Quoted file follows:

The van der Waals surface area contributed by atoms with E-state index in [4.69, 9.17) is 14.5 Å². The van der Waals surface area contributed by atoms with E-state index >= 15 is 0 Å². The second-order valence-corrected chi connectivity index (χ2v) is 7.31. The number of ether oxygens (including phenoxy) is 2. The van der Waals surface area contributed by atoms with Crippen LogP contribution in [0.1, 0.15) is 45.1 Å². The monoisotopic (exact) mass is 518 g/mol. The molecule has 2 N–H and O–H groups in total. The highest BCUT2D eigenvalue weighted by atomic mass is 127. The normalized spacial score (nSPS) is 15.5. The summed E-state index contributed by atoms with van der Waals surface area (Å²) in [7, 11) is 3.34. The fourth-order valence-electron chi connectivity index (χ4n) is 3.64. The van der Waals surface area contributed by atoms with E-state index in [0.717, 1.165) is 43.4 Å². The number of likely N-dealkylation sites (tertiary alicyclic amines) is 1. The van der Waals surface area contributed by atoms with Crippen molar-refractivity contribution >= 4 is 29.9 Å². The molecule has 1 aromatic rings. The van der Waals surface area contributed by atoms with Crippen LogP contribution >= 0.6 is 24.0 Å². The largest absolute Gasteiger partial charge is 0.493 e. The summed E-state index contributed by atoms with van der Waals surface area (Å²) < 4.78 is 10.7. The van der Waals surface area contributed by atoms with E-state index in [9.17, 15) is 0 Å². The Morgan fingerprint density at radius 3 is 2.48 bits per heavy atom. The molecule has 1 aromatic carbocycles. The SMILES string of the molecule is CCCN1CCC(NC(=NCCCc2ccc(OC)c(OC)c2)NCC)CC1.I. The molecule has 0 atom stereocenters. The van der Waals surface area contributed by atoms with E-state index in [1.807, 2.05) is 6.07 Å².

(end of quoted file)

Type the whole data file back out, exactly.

The van der Waals surface area contributed by atoms with E-state index in [4.69, 9.17) is 14.5 Å². The van der Waals surface area contributed by atoms with E-state index >= 15 is 0 Å². The second-order valence-corrected chi connectivity index (χ2v) is 7.31. The number of ether oxygens (including phenoxy) is 2. The van der Waals surface area contributed by atoms with Crippen LogP contribution in [0.1, 0.15) is 45.1 Å². The monoisotopic (exact) mass is 518 g/mol. The molecule has 2 N–H and O–H groups in total. The highest BCUT2D eigenvalue weighted by atomic mass is 127. The normalized spacial score (nSPS) is 15.5. The summed E-state index contributed by atoms with van der Waals surface area (Å²) in [7, 11) is 3.34. The fourth-order valence-electron chi connectivity index (χ4n) is 3.64. The van der Waals surface area contributed by atoms with E-state index in [0.717, 1.165) is 43.4 Å². The number of likely N-dealkylation sites (tertiary alicyclic amines) is 1. The van der Waals surface area contributed by atoms with Crippen molar-refractivity contribution >= 4 is 29.9 Å². The molecule has 1 aromatic rings. The van der Waals surface area contributed by atoms with Crippen LogP contribution >= 0.6 is 24.0 Å². The largest absolute Gasteiger partial charge is 0.493 e. The summed E-state index contributed by atoms with van der Waals surface area (Å²) < 4.78 is 10.7. The van der Waals surface area contributed by atoms with E-state index in [9.17, 15) is 0 Å². The Morgan fingerprint density at radius 3 is 2.48 bits per heavy atom. The molecule has 1 aromatic carbocycles. The SMILES string of the molecule is CCCN1CCC(NC(=NCCCc2ccc(OC)c(OC)c2)NCC)CC1.I. The molecule has 0 atom stereocenters. The van der Waals surface area contributed by atoms with E-state index in [1.807, 2.05) is 6.07 Å².